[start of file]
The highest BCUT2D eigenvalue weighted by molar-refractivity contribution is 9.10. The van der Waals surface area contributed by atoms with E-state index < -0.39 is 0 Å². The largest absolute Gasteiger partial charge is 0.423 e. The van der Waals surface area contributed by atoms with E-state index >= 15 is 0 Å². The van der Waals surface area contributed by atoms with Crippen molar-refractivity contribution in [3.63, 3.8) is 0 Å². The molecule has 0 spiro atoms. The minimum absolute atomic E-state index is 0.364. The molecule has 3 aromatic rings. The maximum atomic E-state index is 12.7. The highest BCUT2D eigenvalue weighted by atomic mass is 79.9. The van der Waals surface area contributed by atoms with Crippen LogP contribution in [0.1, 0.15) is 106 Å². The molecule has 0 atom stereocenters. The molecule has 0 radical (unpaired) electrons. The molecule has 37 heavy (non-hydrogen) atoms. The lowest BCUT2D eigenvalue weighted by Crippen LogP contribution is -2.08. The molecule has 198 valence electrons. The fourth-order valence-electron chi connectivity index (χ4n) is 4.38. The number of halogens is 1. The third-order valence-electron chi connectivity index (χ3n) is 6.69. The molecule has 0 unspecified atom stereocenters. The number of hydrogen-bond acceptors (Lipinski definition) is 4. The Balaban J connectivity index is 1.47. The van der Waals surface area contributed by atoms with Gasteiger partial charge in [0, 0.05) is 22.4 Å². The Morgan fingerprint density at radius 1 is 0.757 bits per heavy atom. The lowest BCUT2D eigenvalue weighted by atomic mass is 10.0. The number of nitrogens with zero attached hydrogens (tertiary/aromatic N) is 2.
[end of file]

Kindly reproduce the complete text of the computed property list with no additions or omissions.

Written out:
The highest BCUT2D eigenvalue weighted by molar-refractivity contribution is 9.10. The van der Waals surface area contributed by atoms with E-state index < -0.39 is 0 Å². The largest absolute Gasteiger partial charge is 0.423 e. The van der Waals surface area contributed by atoms with E-state index >= 15 is 0 Å². The van der Waals surface area contributed by atoms with Crippen molar-refractivity contribution in [3.63, 3.8) is 0 Å². The molecule has 0 spiro atoms. The minimum absolute atomic E-state index is 0.364. The molecule has 3 aromatic rings. The maximum atomic E-state index is 12.7. The highest BCUT2D eigenvalue weighted by atomic mass is 79.9. The van der Waals surface area contributed by atoms with Crippen LogP contribution in [0.1, 0.15) is 106 Å². The molecule has 0 atom stereocenters. The molecule has 0 radical (unpaired) electrons. The molecule has 37 heavy (non-hydrogen) atoms. The lowest BCUT2D eigenvalue weighted by Crippen LogP contribution is -2.08. The molecule has 198 valence electrons. The fourth-order valence-electron chi connectivity index (χ4n) is 4.38. The number of halogens is 1. The third-order valence-electron chi connectivity index (χ3n) is 6.69. The molecule has 0 unspecified atom stereocenters. The number of hydrogen-bond acceptors (Lipinski definition) is 4. The Balaban J connectivity index is 1.47. The van der Waals surface area contributed by atoms with Gasteiger partial charge in [0, 0.05) is 22.4 Å². The Morgan fingerprint density at radius 1 is 0.757 bits per heavy atom. The lowest BCUT2D eigenvalue weighted by atomic mass is 10.0. The number of nitrogens with zero attached hydrogens (tertiary/aromatic N) is 2.